AES Semigas


27 June 2024

Near size-independent UV-A micro-LED performance

University of Wisconsin-Madison in the USA reports on atomic layer deposition (ALD) passivation as a means to overcome the impact of sidewall damage on micron-scale light-emitting diodes (micro-LEDs), resulting in near size-independent performance between 8μm and 100μm [Guangying Wang et al, physica status solidi (RRL) published online 23 May 2024].

The researchers comment on smaller devices: “Micro-LEDs have the potential to show higher stability under high current density while providing a higher light extraction efficiency and output power than regular-sized devices due to improved heat dissipation and reduced strain with decreasing device sizes.”

Smaller devices can suffer from greater leakage currents that reduce efficiency, and indicate non-radiative recombination near sidewalls due to plasma-etch damage and dangling chemical bonds.

The researchers point out that, while micro-LEDs in other wavelengths — visible (>420nm) and UV-C (<280nm) — have been extensively studied, there are relatively few on near-ultraviolet (UV-A, 315-400nm) devices.

“UV-A LEDs can be used in various applications such as curing, disinfection, lithography, counterfeit detection, and 3D printing,” the team comments. The researchers also see potential for deployment in displays using the UV-A devices to power suitable color-conversion materials for different colored pixels.

The researchers fabricated micro-LEDs using metal-organic chemical vapor deposition (MOCVD)-grown UV-A wafers (Figure 1). The 13x multiple quantum well (MQW) active light-emitting region consisted of indium gallium nitride (InGaN) wells and aluminium gallium nitride (AlGaN) barriers. The p-type contact region included an electron-blocking layer (EBL) to avoid electron overshoot leading to increased non-radiative recombination in the p-contact layers.

Figure 1: Cross-sectional schematic of UV-A LED with optical microscope image.

Figure 1: Cross-sectional schematic of UV-A LED with optical microscope image.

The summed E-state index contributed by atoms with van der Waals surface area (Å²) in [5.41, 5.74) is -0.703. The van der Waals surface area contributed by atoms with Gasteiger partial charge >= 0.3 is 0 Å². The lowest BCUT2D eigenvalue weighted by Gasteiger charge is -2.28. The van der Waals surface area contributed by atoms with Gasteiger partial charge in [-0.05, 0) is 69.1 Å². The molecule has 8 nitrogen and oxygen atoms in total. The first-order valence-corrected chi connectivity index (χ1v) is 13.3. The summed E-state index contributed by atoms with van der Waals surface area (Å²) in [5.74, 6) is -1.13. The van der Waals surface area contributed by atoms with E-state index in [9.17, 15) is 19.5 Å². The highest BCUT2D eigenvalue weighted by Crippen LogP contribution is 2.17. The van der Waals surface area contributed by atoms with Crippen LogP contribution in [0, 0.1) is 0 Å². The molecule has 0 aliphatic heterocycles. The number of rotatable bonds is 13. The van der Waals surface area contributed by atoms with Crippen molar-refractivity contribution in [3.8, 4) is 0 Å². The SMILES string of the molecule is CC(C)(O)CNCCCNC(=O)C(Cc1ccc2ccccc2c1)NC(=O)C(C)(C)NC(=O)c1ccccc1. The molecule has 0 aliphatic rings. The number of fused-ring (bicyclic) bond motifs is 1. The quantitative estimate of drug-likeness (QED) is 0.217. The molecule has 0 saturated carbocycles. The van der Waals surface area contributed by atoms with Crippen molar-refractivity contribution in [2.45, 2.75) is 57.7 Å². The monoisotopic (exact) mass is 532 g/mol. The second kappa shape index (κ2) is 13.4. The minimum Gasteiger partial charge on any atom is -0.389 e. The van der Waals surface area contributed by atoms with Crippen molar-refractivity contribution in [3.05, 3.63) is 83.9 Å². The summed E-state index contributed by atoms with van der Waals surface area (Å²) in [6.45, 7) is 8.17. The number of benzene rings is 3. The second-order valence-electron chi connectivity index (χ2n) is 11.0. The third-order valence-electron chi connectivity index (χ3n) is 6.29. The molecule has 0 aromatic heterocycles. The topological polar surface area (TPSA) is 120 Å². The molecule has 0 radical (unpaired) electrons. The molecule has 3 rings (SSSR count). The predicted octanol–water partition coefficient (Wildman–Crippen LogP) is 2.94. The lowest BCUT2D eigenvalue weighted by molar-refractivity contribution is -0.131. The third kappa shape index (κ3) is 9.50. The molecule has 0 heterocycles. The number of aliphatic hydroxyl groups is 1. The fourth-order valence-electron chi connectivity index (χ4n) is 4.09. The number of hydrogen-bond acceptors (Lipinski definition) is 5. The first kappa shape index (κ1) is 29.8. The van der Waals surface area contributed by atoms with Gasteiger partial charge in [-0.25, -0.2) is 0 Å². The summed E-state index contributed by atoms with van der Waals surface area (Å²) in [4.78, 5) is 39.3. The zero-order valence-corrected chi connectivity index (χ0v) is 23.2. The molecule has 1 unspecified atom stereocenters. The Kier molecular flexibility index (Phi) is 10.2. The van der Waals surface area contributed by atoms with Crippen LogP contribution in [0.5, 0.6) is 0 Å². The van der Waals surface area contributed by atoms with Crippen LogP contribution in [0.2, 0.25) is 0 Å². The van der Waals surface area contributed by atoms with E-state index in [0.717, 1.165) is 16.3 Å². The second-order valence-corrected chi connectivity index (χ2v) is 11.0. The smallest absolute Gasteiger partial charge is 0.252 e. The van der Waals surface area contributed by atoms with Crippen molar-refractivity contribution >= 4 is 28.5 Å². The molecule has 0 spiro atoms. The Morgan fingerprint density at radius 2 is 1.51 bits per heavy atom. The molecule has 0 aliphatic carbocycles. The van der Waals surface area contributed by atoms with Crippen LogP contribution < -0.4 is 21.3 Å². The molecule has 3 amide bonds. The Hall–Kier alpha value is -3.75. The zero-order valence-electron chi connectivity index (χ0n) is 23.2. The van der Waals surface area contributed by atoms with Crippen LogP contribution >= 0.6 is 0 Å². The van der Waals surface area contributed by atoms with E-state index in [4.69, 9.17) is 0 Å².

The p-electrode consisted first of 100nm nickel (Ni), applied before plasma-etch mesa isolation down to the n-contact layers. The sidewall etch damage was passivated: first using ALD of 30nm aluminium oxide (Al2O2), and then using plasma-enhanced CVD of 270nm silicon nitride (SiNx). The n- and p-electrodes were completed with via etching and deposition of titanium (Ti) and Ni.

The fabricated devices were square-shaped with sides in the range 8–100μm. All devices demonstrated a reverse leakage current density less than ~10−5A/cm2. The smaller devices had higher reverse current density than the larger LEDs.

The injection current density for a given forward bias was also higher for the smaller devices. The researchers comment: “This behavior might be due to the reduced current crowding and improved heat dissipation in smaller-sized micro-LEDs.”

The electroluminescence spectrum showed a peak at 368.5nm with a full-width at half maximum (FWHM) of 14.6nm. Current-dependent shifts in the spectral peak were of order 0.028nm, close to the detection limit of the researchers’ equipment.

The team comments: “These UV-A LEDs were designed with minimal indium concentration (<1.5%) in the quantum well. This low indium concentration results in less indium segregation, which increases the composition uniformity of the wafer, hence leading to low FWHM and stable emission wavelength. Low indium concentration also decreases the quantum-confined Stark effect caused by the InGaN/AlGaN interface, which results in a low blue-shift with higher injection current density.”

The quantum-confined Stark effect (QCSE) refers to electron energy level shifts due to internal electric fields arising from the different charge polarization of the chemical bonds between the different alloys.

The external quantum efficiency (EQE) behavior of the LEDs was similar up to 200A/cm2 current density (Figure 2). The team reports: “Devices demonstrated high on-wafer EQEs around 5.5%, with less than 0.5% difference among all the sizes at 100A/cm2. This result indicated that we successfully suppressed the leakage current of smaller-sized micro-LEDs and achieved similar performance of smaller-sized micro-LEDs to the regular-sized micro-LEDs.”

Figure 2: On-wafer EQE measurements of the various LEDs.

Figure 2: On-wafer EQE measurements of the various LEDs.

On-wafer EQE results tend to be lower than those for fully packaged LEDs measured in an integrating sphere. The team claims the >5% EQE of the 8μm LED as the highest reported on-wafer EQE of UV-A micro-LEDs with a size smaller than 10μmx10μm. The 15μm device showed the highest EQE of 5.78% at 200A/cm2.

The EQE slope for increasing current in the range 100–200A/cm2 was positive, indicating that the droop region was pushed to the >200A/cm2 region. The 15μm device had the greatest slope. The researchers suggest that smaller 15μm device benefited from better heat dissipation and that the effect of sidewall etch damage was adequately handled through the optimized passivation, leading to compensation between these two factors.



The author Mike Cooke is a freelance technology journalist who has worked in the semiconductor and advanced technology sectors since 1997.


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